Egyptians vote for a new constitution on Tuesday in a referendum seen as a test of support for a presidential bid by army chief Abdel Fattah al-Sisi, almost seven months after he toppled Mohamed Morsi.
An Islamist coalition led by Morsi's Muslim Brotherhood has called for a boycott and "civilised peaceful protests" during the two-day referendum, but the interior ministry has pledged to "decisively" confront any attempts to disrupt voting.
The military-installed government hopes the vote, the first since Morsi's overthrow in July, will shore up its disputed authority after a brutal crackdown on Morsi's supporters, who have denounced the "sham referendum".
While it is uncertain how many Egyptians will vote amid concern over violence and militant attacks, the constitution appears certain to pass.
It has done away with much of the Islamist-inspired wording of Morsi's constitution, which was suspended on his overthrow, and its supporters say it expands women's rights and freedom of speech.
But it has bolstered the military's powers, granting the army the right to appoint the defence minister for the next eight years and to try civilians for attacks on the armed forces.
Runup to the vote
Interim president Adly Mansour implored Egyptians to turn out at the polls, which will be secured by hundreds of thousands of soldiers and police officers across the country.
"I call on you to live up to the responsibility you owe to your nation and to ensure a better future for this country to go to your polling station and vote," he said in a speech on Sunday.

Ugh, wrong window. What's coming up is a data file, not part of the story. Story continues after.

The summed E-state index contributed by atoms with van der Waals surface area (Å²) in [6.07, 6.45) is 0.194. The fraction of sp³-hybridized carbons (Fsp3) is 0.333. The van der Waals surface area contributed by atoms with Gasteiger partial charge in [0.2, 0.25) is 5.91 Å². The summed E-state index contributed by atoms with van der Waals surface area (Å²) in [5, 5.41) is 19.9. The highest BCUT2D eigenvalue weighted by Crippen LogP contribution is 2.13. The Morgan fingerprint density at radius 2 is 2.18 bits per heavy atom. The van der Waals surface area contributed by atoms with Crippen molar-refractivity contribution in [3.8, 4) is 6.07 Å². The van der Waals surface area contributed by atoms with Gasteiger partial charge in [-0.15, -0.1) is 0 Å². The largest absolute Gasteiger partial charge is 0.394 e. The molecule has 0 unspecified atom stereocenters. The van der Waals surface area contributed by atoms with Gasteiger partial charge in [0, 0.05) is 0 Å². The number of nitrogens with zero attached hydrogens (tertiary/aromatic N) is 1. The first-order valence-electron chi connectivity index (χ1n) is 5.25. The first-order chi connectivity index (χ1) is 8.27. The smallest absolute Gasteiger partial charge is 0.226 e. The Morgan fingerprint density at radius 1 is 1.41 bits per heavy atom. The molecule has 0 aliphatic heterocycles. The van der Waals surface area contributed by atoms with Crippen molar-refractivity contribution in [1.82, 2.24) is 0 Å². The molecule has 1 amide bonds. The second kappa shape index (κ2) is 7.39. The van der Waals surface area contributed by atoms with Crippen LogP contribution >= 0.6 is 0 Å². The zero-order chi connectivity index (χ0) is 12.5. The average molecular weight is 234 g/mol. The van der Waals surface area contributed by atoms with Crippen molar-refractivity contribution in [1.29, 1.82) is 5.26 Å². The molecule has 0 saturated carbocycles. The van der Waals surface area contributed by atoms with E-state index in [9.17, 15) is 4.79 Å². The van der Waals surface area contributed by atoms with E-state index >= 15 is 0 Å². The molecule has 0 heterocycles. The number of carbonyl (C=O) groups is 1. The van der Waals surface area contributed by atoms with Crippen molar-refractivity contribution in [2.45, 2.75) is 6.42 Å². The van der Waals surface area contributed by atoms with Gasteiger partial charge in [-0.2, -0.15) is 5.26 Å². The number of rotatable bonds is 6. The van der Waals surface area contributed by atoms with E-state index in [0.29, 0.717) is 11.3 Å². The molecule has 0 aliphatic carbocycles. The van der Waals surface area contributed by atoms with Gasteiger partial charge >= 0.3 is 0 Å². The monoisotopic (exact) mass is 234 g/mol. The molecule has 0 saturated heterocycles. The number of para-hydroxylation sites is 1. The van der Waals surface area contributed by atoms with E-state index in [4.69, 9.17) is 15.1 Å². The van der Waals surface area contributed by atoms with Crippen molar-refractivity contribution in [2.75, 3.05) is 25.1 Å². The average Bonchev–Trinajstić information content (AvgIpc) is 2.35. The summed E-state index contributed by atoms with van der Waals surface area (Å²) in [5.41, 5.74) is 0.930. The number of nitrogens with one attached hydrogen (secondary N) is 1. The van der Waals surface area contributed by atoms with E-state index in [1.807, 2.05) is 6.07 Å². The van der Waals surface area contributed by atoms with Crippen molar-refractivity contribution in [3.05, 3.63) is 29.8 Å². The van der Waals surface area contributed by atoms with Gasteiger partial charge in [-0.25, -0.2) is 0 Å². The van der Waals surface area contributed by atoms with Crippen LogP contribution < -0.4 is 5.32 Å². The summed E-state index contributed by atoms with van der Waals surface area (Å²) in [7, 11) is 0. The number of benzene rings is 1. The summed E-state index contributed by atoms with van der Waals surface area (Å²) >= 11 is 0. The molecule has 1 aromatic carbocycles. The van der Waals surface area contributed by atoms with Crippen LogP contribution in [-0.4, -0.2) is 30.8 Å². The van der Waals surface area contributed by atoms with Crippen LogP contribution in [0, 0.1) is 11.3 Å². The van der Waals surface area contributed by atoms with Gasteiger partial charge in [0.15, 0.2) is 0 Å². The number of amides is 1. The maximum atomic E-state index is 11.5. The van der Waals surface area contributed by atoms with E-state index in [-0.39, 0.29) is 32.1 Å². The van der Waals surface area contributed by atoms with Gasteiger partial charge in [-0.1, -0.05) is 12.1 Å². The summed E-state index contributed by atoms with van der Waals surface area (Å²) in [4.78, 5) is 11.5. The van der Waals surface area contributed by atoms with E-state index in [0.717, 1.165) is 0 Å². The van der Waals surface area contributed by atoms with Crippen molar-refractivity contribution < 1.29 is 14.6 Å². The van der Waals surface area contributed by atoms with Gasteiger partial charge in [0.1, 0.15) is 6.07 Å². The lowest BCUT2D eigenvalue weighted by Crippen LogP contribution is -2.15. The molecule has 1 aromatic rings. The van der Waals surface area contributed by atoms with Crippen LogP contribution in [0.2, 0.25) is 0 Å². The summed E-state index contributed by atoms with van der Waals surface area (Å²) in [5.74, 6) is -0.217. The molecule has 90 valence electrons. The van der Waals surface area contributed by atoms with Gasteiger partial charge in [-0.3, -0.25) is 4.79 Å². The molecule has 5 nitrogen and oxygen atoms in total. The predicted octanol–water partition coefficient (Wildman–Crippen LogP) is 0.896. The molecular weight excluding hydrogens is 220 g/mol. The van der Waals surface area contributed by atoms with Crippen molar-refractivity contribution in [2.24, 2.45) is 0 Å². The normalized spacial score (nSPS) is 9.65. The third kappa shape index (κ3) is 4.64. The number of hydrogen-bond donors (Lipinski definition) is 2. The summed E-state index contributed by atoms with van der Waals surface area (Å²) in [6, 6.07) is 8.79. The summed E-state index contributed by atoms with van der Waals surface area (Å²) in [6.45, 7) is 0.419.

The runup to the vote has been marred by a deadly crackdown on Morsi's supporters, and arrests of activists who campaigned for a "No" vote.
At least seven activists have been detained in the past week while distributing posters or leaflets critical of the new constitution, prominent rights lawyer Ragia Omran said, adding most were released after a few days.
The capital, meanwhile, has been festooned with banners urging Egyptians to vote "Yes", often featuring military motifs such as a general's hat, an allusion to army chief Abdel Fattah al-Sisi.
Many Islamists revile Sisi as the man who overthrew the country's first freely elected and civilian president, but the general is adored by the millions who took to the streets in July to demand Morsi's resignation.
The army chief is widely expected to run for president, and has said he would stand for election if he felt there was "popular demand", state media reported this week.
Sisi will closely monitor the turnout and result of the referendum as an "indicator" of support for a presidential bid, said an official close to the general.
The authorities are worried that a low turnout would empower their Islamist opponents in Morsi's Brotherhood movement and cast further doubt on their legitimacy, analysts say.
At least 1 000 people, mostly Islamists, have been killed in street clashes and thousands have been imprisoned since Morsi's ouster. His supporters continue protests almost every day. – Sapa-AFP